Macdonald

[muh k-don-uh ld]
noun
  1. George,1824–1905, Scottish novelist and poet.
  2. Sir John Alexander,1815–91, Canadian statesman, born in Scotland: first prime minister 1867–73, 1878–91.

MacDonald

[muh k-don-uh ld]
noun
  1. James Ramsay,1866–1937, British statesman and labor leader: prime minister 1924, 1929–35.
Dictionary.com Unabridged Based on the Random House Unabridged Dictionary, © Random House, Inc. 2018

Examples from the Web for macdonald

Contemporary Examples of macdonald

Historical Examples of macdonald

  • Macdonald's always the first one to go up to the penitent bench.

  • Macdonald, however, was not a man to be put down in his own shop and before his own admirers.

  • Macdonald strode to the forge and took out the bar of white-hot iron.

  • "Brain 'em," said Macdonald laconically, speaking for the first time.

  • "A celebrated German writer," lisped the modest Miss Macdonald.

    Vivian Grey

    Earl of Beaconsfield, Benjamin Disraeli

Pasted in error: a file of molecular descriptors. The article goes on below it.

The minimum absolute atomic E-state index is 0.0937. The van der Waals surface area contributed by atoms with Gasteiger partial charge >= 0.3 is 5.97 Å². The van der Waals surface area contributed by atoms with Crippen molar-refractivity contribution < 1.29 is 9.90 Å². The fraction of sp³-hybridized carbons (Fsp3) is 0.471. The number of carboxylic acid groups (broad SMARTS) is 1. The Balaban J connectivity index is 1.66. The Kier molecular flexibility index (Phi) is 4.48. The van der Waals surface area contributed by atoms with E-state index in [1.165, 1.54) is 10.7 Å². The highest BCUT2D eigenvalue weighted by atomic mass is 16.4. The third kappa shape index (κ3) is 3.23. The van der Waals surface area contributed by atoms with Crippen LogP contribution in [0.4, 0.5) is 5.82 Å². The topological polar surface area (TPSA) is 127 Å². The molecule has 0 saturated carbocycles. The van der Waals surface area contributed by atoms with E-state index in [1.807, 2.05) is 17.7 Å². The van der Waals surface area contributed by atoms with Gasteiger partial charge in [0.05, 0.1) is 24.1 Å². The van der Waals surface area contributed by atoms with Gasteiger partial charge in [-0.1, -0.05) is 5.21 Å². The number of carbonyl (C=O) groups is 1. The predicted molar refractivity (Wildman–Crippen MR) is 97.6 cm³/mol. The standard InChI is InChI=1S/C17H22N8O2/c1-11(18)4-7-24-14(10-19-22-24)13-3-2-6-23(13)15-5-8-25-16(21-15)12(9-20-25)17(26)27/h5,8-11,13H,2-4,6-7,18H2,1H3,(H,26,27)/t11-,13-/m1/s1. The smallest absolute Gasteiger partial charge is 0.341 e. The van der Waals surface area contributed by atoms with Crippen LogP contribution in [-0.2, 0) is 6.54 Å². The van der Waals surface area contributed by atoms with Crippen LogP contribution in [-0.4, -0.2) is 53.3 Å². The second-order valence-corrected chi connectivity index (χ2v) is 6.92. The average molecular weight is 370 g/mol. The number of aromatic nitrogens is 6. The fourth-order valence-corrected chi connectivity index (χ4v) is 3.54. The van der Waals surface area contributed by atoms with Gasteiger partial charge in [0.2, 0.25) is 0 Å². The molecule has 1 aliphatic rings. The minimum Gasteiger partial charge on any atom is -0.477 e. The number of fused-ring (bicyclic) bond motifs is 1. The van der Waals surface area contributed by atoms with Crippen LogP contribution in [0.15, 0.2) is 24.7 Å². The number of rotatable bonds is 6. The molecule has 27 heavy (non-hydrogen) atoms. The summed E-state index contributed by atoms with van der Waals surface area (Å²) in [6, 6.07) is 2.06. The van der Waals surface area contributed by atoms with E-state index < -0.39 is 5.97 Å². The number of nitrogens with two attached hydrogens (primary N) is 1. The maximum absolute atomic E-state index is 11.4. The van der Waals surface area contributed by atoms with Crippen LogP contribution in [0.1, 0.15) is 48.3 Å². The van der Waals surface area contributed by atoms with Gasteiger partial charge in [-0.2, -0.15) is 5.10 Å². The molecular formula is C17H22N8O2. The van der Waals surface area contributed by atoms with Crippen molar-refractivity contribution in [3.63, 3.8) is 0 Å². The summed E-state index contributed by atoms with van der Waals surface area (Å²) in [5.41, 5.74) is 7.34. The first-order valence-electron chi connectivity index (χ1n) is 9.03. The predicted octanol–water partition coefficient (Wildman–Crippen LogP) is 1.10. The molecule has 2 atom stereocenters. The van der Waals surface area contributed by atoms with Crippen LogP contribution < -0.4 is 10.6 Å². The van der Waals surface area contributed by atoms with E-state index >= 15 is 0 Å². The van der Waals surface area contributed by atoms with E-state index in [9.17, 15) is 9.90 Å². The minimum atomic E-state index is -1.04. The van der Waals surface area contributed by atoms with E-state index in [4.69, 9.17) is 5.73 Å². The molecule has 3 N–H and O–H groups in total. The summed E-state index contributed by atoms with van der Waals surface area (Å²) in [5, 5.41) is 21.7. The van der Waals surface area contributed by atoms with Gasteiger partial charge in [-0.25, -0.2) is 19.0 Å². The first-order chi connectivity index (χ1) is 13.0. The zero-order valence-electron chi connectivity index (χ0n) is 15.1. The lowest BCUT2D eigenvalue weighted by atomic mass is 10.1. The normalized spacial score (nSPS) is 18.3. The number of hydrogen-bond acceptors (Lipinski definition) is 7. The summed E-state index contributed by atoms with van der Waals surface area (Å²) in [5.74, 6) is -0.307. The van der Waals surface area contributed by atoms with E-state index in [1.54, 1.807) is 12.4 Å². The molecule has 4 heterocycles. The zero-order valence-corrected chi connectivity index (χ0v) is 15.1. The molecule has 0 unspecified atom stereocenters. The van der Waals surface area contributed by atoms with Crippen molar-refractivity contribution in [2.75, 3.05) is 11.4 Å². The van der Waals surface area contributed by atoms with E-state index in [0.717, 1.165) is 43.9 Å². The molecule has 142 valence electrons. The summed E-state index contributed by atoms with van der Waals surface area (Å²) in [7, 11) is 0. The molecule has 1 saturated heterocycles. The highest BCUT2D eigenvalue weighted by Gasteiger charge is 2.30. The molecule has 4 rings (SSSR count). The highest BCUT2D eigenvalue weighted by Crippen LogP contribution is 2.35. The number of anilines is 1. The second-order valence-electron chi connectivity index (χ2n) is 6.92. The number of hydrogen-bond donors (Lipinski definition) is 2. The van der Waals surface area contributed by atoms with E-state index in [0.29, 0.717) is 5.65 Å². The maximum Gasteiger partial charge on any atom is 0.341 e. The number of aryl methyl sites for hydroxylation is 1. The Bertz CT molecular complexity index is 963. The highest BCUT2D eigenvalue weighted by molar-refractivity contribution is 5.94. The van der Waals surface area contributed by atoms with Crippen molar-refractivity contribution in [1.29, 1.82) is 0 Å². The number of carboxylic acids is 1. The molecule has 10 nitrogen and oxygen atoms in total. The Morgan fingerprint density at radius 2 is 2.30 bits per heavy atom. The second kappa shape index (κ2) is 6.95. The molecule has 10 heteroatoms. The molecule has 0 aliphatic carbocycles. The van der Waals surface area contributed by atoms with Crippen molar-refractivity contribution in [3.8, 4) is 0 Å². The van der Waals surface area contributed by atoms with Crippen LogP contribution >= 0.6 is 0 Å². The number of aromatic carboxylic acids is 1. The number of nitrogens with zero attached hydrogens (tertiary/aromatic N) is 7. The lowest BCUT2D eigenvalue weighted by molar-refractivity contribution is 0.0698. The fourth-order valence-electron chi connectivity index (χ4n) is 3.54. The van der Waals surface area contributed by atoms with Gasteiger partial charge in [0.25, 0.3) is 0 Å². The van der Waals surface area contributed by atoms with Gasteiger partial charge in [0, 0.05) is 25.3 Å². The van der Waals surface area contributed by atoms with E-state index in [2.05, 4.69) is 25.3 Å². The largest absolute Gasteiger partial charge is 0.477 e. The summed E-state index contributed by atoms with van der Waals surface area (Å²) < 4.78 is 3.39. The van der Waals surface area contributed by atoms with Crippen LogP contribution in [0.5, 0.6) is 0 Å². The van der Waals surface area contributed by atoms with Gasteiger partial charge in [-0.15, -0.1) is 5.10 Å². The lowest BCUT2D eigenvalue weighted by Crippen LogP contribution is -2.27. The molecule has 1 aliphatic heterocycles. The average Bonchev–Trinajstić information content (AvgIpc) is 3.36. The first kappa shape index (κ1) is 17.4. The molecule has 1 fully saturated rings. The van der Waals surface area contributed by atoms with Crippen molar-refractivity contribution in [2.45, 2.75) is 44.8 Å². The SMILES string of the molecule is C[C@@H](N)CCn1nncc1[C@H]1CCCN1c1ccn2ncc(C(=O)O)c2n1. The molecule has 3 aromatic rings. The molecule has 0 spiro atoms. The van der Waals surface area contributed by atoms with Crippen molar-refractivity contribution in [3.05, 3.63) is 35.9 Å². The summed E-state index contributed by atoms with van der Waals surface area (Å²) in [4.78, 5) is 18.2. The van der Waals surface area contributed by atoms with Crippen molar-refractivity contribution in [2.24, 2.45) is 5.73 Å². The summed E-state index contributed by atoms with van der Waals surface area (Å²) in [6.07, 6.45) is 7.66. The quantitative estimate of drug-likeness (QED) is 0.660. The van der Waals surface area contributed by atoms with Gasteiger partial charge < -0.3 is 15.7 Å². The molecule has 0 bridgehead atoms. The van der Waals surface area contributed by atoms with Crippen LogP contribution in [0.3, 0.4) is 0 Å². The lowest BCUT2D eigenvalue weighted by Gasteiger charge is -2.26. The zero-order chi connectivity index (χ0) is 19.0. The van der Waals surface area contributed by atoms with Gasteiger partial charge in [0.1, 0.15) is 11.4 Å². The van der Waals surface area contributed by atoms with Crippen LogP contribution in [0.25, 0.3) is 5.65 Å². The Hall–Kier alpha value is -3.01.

British Dictionary definitions for macdonald

Macdonald

noun
  1. Flora. 1722–90, Scottish heroine, who helped the Young Pretender to escape to Skye after his defeat at the battle of Culloden (1746)
  2. Sir John Alexander. 1815–91, Canadian statesman, born in Scotland, who was the first prime minister of the Dominion of Canada (1867–73; 1878–91)

MacDonald

noun
  1. (James) Ramsay . 1866–1937, British statesman, who led the first and second Labour Governments (1924 and 1929–31). He also led a coalition (1931–35), which the majority of the Labour Party refused to support
Collins English Dictionary - Complete & Unabridged 2012 Digital Edition © William Collins Sons & Co. Ltd. 1979, 1986 © HarperCollins Publishers 1998, 2000, 2003, 2005, 2006, 2007, 2009, 2012